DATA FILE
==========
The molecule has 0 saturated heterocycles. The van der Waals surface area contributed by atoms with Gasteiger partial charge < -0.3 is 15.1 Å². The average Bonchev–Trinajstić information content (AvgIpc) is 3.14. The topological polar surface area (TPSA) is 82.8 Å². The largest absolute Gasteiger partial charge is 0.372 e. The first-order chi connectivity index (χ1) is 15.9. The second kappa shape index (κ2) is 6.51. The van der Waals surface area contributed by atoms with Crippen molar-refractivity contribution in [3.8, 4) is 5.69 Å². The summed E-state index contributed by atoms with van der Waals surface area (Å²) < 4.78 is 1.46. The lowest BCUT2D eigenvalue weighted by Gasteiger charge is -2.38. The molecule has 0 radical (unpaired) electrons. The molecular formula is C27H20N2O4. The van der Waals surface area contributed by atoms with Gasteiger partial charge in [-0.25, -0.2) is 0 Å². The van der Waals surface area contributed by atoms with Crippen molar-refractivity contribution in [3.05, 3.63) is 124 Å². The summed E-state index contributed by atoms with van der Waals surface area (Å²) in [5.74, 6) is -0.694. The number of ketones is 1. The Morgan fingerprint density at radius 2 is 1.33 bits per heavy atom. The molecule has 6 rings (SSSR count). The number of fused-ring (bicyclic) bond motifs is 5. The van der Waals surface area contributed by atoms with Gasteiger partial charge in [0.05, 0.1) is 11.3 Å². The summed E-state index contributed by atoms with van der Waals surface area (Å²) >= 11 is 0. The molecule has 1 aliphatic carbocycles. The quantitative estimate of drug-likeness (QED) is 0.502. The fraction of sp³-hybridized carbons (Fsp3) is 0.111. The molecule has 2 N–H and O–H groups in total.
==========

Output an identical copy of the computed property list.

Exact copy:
The molecule has 0 saturated heterocycles. The van der Waals surface area contributed by atoms with Gasteiger partial charge < -0.3 is 15.1 Å². The average Bonchev–Trinajstić information content (AvgIpc) is 3.14. The topological polar surface area (TPSA) is 82.8 Å². The largest absolute Gasteiger partial charge is 0.372 e. The first-order chi connectivity index (χ1) is 15.9. The second kappa shape index (κ2) is 6.51. The van der Waals surface area contributed by atoms with Crippen molar-refractivity contribution in [3.8, 4) is 5.69 Å². The summed E-state index contributed by atoms with van der Waals surface area (Å²) < 4.78 is 1.46. The lowest BCUT2D eigenvalue weighted by Gasteiger charge is -2.38. The molecule has 0 radical (unpaired) electrons. The molecular formula is C27H20N2O4. The van der Waals surface area contributed by atoms with Gasteiger partial charge in [-0.25, -0.2) is 0 Å². The van der Waals surface area contributed by atoms with Crippen molar-refractivity contribution in [3.05, 3.63) is 124 Å². The summed E-state index contributed by atoms with van der Waals surface area (Å²) in [5.74, 6) is -0.694. The number of ketones is 1. The Morgan fingerprint density at radius 2 is 1.33 bits per heavy atom. The molecule has 6 rings (SSSR count). The number of fused-ring (bicyclic) bond motifs is 5. The van der Waals surface area contributed by atoms with Gasteiger partial charge in [0.05, 0.1) is 11.3 Å². The summed E-state index contributed by atoms with van der Waals surface area (Å²) >= 11 is 0. The molecule has 1 aliphatic carbocycles. The quantitative estimate of drug-likeness (QED) is 0.502. The fraction of sp³-hybridized carbons (Fsp3) is 0.111. The molecule has 2 N–H and O–H groups in total.